Needle exchange comes of age
The New Zealand National Needle Exchange Programme was the first of its kind in the world, and this year, it turns 21. Kim Thomas looks at the history of this quiet achiever and talks to some of those who have helped form its development over the years.
Canterbury-based injecting morphine user Neil reckons he’d probably be dead if it wasn’t for New Zealand’s National Needle Exchange Programme (NEP).
“Over the years, the needle exchange has quite literally saved my life. I spent every dollar on the score and didn’t have money for expensive equipment. If the exchange hadn’t been around, I would have just reused old needles or shared with people and probably got AIDS.
“It’s not only saved my life, but it’s probably saved the lives of lots of ordinary people, like kids who find dirty, used gear dumped around the streets.”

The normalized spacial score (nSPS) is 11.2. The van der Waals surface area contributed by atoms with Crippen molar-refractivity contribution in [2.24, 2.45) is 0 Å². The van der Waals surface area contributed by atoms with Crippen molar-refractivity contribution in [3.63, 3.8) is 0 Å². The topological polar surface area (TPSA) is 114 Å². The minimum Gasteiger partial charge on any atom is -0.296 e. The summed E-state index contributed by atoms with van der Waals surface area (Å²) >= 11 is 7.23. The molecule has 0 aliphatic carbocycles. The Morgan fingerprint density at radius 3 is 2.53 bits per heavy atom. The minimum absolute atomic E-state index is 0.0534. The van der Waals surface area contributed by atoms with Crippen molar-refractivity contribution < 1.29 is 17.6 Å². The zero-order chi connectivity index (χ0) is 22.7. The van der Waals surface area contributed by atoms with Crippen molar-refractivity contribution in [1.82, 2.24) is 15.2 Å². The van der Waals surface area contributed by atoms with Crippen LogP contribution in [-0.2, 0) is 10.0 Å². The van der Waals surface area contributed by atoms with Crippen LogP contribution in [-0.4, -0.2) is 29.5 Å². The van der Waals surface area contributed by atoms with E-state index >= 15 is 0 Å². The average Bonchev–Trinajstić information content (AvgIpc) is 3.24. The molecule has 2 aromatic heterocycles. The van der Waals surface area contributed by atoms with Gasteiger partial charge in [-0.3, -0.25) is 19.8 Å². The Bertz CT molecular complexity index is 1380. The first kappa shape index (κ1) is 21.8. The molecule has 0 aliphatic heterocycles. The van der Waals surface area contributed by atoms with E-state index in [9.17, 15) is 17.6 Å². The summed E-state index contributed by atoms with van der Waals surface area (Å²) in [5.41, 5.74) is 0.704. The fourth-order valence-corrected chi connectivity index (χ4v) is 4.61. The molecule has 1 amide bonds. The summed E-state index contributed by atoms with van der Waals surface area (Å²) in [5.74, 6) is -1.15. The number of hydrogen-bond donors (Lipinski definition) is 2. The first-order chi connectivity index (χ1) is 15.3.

Neil, now 41, has been an injecting drug user (IDU) for more than 20 years but has managed to avoid catching HIV and, until recently, hepatitis C (hep C).
As a curious young man, Neil tried heroin while living in Australia and became hooked. With the exception of three or four years when he was clean, Neil has shot up for the past two decades.
Every time, with the exception of a couple of instances in which he believes he contracted hep C, Neil has used equipment he bought from the needle exchange.